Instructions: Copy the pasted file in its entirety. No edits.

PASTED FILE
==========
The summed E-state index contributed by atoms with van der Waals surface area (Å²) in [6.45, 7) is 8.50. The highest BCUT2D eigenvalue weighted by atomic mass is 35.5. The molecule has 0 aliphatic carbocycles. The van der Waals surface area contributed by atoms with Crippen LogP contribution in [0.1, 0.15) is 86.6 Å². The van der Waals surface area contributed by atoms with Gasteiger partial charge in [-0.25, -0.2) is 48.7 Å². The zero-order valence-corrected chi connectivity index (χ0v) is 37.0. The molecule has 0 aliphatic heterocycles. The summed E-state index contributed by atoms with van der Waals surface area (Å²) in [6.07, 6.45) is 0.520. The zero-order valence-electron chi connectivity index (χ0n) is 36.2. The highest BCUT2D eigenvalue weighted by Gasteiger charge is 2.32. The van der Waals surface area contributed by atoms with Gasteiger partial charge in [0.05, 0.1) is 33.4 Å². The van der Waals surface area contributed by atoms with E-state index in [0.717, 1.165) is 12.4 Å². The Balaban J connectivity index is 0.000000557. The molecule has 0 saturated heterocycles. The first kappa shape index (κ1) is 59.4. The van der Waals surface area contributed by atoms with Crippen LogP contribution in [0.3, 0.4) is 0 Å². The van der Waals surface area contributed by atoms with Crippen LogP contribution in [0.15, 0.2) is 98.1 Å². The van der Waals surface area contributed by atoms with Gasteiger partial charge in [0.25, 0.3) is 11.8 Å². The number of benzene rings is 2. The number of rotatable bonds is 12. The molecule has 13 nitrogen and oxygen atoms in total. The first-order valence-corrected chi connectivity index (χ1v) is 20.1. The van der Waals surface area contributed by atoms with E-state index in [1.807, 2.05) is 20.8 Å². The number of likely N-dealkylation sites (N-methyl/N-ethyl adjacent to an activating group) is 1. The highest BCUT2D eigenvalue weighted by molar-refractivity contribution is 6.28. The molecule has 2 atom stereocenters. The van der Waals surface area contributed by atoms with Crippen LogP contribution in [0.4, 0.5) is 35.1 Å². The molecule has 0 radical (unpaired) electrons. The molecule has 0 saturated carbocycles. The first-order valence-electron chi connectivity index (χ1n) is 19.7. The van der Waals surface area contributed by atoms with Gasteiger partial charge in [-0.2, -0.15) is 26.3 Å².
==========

The summed E-state index contributed by atoms with van der Waals surface area (Å²) in [6.45, 7) is 8.50. The highest BCUT2D eigenvalue weighted by atomic mass is 35.5. The molecule has 0 aliphatic carbocycles. The van der Waals surface area contributed by atoms with Crippen LogP contribution in [0.1, 0.15) is 86.6 Å². The van der Waals surface area contributed by atoms with Gasteiger partial charge in [-0.25, -0.2) is 48.7 Å². The zero-order valence-corrected chi connectivity index (χ0v) is 37.0. The molecule has 0 aliphatic heterocycles. The summed E-state index contributed by atoms with van der Waals surface area (Å²) in [6.07, 6.45) is 0.520. The zero-order valence-electron chi connectivity index (χ0n) is 36.2. The highest BCUT2D eigenvalue weighted by Gasteiger charge is 2.32. The van der Waals surface area contributed by atoms with Gasteiger partial charge in [0.05, 0.1) is 33.4 Å². The van der Waals surface area contributed by atoms with E-state index in [0.717, 1.165) is 12.4 Å². The Balaban J connectivity index is 0.000000557. The molecule has 0 saturated heterocycles. The first kappa shape index (κ1) is 59.4. The van der Waals surface area contributed by atoms with Crippen LogP contribution in [0.3, 0.4) is 0 Å². The van der Waals surface area contributed by atoms with Crippen LogP contribution in [0.15, 0.2) is 98.1 Å². The van der Waals surface area contributed by atoms with Gasteiger partial charge in [0.25, 0.3) is 11.8 Å². The number of benzene rings is 2. The number of rotatable bonds is 12. The molecule has 13 nitrogen and oxygen atoms in total. The first-order valence-corrected chi connectivity index (χ1v) is 20.1. The van der Waals surface area contributed by atoms with E-state index in [1.807, 2.05) is 20.8 Å². The number of likely N-dealkylation sites (N-methyl/N-ethyl adjacent to an activating group) is 1. The highest BCUT2D eigenvalue weighted by molar-refractivity contribution is 6.28. The molecule has 2 atom stereocenters. The van der Waals surface area contributed by atoms with Crippen LogP contribution in [0.4, 0.5) is 35.1 Å². The molecule has 0 radical (unpaired) electrons. The molecule has 0 saturated carbocycles. The first-order valence-electron chi connectivity index (χ1n) is 19.7. The van der Waals surface area contributed by atoms with Gasteiger partial charge in [-0.2, -0.15) is 26.3 Å².